Saturday, March 2, 2013

Robot Targets

Fail Train Automation Robotic Target Stand Set (RTS) - V1.0

Summary: The RTS is designed to teach reactive shooting, vigilance in searching for targets, and rapid target assessment for anyone involved in shooting sports or professions. The shoot-though design of the target stands makes the compatible with anything from airsoft to AP 50 BMG.

Detailed Description: Each of the four RTS targets can rotate to show either an enemy side, a friendly side, or the edge of the target (indicating no-shoot). The targets are shifted to the right so it is obvious whether the shot went to the enemy or the friendly. All four targets are driven from a single control box, connected by ethernet cables. The control box has four algorithms for the targets which are selected by a knob on the top of the box. A remote control is then used to turn the targets off or on. The control box has a self-contained battery which can last for several days of continuous use.
  • 1 vs. 1 Algorithm (click for video) : The 1:1 algorithm is the most basic, showing a single friendly and a single enemy. After several rounds, the targets face you so you can score your work.
  • 3 vs. 1 Algorithm (click for video) : The 3:1 algorithm is the more difficult, showing a single friendly and a three enemy. This is a challenging ratio and timing on purpose; it will help you find and improve the limit of your speed and duration.
  • Chaos Algorithm (click for video) : The chaos algorithm shows an unknown number of friendly and enemy with an unknown amount of time between. The lack of predictability of this algorithm will help you break any patterns you might be learning from the 1:1 or 3:1 algorithms.
  • Vigilance Algorithm : This algorithm waits an unspecified but long amount of time between events and launches attacks of unspecified strength. Only shooters who are most committed and patient will feel confident in their shooting against this algorithm.
  • Q: How do I add/modify algorithms?
  • A: The control box is powered by an Arduino micro-controller. Opening the cover and removing the black side panels will expose the Arduino's USB port. You can download and modify the existing programming by going to
  • Q: The remote control seem to only go about 50 feet, how can I shoot at longer ranges?
  • A: RTS can be connected to an external switch in addition to the internal remote control. Your RTS came with an additional cable connector that plugs into the front of the control box, right next to the batter charger. Closing the circuit on the two wires of that cable connector will turn the machine on in exactly the same way as the remote control does.
  • Q: Workmanship on the RTS seems kind of poor, why is that?
  • A: I've designed every piece possible of the RTS to not need exact tolerances. For example, the welds might look bad, but the targets are mostly made out of 1/8" thick, 1/2" wide mild steel and even a messy weld on this is very strong. In the end, this design means I can make them on the deck of my apartment on weekends instead of having to spin up and manage some factory overseas like everyone else does.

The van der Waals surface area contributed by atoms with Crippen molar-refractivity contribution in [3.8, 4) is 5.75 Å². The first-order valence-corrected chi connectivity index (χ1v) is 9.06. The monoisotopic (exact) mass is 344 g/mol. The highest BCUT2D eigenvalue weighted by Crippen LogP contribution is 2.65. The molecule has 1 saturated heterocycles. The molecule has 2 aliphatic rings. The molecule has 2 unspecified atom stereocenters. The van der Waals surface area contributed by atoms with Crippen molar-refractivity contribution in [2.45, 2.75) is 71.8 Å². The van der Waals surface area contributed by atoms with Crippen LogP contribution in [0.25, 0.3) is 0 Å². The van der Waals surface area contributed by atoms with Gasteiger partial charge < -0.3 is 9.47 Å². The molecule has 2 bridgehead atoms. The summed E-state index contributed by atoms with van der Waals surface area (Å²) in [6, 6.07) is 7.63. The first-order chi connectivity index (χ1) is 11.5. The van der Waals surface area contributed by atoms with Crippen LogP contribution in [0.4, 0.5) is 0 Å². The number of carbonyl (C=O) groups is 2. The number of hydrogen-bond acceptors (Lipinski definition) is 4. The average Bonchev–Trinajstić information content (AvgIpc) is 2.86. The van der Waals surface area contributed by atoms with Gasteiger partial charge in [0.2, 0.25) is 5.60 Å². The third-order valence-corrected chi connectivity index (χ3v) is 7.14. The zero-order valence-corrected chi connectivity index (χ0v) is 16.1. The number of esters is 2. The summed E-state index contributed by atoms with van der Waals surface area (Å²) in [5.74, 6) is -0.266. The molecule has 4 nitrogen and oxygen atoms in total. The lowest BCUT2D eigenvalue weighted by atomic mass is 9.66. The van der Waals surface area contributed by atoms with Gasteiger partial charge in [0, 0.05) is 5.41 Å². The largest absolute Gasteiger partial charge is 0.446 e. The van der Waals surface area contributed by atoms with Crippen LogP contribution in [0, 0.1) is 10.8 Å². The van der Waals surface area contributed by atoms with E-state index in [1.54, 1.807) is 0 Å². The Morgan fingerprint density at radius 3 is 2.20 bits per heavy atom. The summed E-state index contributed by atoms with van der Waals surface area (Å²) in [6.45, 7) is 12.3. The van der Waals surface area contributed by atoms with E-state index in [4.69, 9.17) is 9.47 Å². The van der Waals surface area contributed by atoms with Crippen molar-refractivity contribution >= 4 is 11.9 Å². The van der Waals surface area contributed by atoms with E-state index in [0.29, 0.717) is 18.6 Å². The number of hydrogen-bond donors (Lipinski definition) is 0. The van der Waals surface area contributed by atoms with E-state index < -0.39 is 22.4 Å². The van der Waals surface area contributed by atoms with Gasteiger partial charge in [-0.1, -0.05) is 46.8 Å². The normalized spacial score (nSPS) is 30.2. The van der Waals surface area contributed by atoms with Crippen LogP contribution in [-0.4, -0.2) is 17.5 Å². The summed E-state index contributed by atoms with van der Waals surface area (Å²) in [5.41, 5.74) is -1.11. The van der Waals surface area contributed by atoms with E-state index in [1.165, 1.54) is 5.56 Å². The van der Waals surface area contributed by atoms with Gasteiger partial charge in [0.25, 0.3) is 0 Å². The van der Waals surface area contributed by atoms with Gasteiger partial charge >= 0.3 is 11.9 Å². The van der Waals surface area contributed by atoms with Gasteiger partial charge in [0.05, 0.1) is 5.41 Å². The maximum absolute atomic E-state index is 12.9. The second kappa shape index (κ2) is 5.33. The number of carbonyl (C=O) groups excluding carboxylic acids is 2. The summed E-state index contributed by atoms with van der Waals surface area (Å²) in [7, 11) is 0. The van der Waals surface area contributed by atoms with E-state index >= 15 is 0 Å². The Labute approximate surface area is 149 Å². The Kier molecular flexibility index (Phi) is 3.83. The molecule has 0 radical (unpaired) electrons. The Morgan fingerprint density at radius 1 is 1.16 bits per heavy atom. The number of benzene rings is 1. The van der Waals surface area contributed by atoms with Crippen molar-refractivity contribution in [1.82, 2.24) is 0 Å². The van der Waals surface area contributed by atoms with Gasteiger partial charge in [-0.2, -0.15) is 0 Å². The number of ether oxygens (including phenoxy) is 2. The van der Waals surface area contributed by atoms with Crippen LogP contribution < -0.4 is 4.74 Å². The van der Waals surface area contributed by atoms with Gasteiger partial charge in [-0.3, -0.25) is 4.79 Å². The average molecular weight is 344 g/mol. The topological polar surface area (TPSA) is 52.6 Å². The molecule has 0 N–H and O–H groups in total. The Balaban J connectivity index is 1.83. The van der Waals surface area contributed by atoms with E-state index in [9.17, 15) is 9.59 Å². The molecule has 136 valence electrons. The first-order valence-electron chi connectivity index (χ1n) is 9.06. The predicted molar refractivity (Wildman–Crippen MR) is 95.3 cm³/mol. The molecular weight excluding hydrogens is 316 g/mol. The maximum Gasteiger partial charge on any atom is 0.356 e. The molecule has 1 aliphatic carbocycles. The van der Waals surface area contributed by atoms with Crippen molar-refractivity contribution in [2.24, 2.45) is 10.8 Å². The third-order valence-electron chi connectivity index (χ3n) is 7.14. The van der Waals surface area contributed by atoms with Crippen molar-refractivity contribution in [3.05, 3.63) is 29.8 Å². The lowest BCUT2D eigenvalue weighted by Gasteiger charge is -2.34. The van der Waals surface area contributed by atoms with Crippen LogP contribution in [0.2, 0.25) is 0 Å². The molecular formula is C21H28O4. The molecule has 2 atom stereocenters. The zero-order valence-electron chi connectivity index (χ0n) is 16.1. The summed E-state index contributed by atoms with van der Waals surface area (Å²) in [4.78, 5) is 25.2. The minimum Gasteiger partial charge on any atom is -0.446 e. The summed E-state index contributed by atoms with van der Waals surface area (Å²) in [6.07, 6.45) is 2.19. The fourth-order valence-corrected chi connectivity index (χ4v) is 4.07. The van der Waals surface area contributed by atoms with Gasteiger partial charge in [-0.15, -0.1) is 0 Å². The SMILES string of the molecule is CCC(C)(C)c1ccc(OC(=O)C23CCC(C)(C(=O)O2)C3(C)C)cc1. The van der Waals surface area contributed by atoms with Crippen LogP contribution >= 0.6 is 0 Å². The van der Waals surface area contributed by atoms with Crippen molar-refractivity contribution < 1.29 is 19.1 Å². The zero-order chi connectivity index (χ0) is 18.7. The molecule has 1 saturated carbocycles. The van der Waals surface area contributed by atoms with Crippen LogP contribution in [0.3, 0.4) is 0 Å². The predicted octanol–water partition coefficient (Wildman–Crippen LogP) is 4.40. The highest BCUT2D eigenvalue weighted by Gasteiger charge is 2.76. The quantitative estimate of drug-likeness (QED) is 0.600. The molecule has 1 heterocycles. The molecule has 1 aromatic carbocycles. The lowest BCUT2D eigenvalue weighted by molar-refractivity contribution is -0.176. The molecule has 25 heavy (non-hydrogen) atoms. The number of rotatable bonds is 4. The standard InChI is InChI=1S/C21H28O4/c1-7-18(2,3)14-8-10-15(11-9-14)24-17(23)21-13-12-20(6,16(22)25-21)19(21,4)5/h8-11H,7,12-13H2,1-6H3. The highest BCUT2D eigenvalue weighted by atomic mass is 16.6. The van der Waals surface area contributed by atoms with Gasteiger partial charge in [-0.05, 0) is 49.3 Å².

• Q: What if I shoot the RTS motors or controller box? They don't seem to be armored.
  • A: If shot, they will be destroyed. Don't shoot them. I recommend practicing such that you never let bullets go significantly off-target. For example, shoot only within a small area on a given target and treat shots outside that area as 'misses' even if they hit the paper somewhere else. If you find yourself hitting outside of that area regularly, get closer. If you're already at point-blank range and still at risk of hitting the robotics perhaps it's time to practice on static targets for a while instead.
  • Q: Can I plug the targets or the controller box into my computer? They seem to use ethernet cables.
  • A: Do not ever plug the ethernet/network-cables from the RTS into a computer; they will likely destroy the computer. RTS does not actually follow the ethernet standards or protocols. Instead, ethernet cables were chosen here because they were cheap and readily available in many lengths. This means that owners like you can buy your own longer or shorter cables depending on your needs.
  • Q: What's up with the see-through pipe section that sticks out the side of each target stand?
  • A: This is the position sensor. Notice that when the target turns it moves the slider. That slider tells the controller where the target is. Though less durable than a shaft-encoder, this system does not require calibration or limit switches and saved you about $300 off the price of the RTS.
  • Q: Why can't I select the target algorithm by remote control?
  • A: Multi-select remote controls are more expensive. You can hack this by removing the cover and re-wiring the selector switch yourself.
  • Q: What kind of deal is this; you keep talking about things you did to make it cheaper but it's not exactly pocket change?
  • A: You should have seen what it would have cost with all the extras that 90% of people wouldn't use. Robots are just expensive that way. Unless they're made by children in China, which this one wasn't.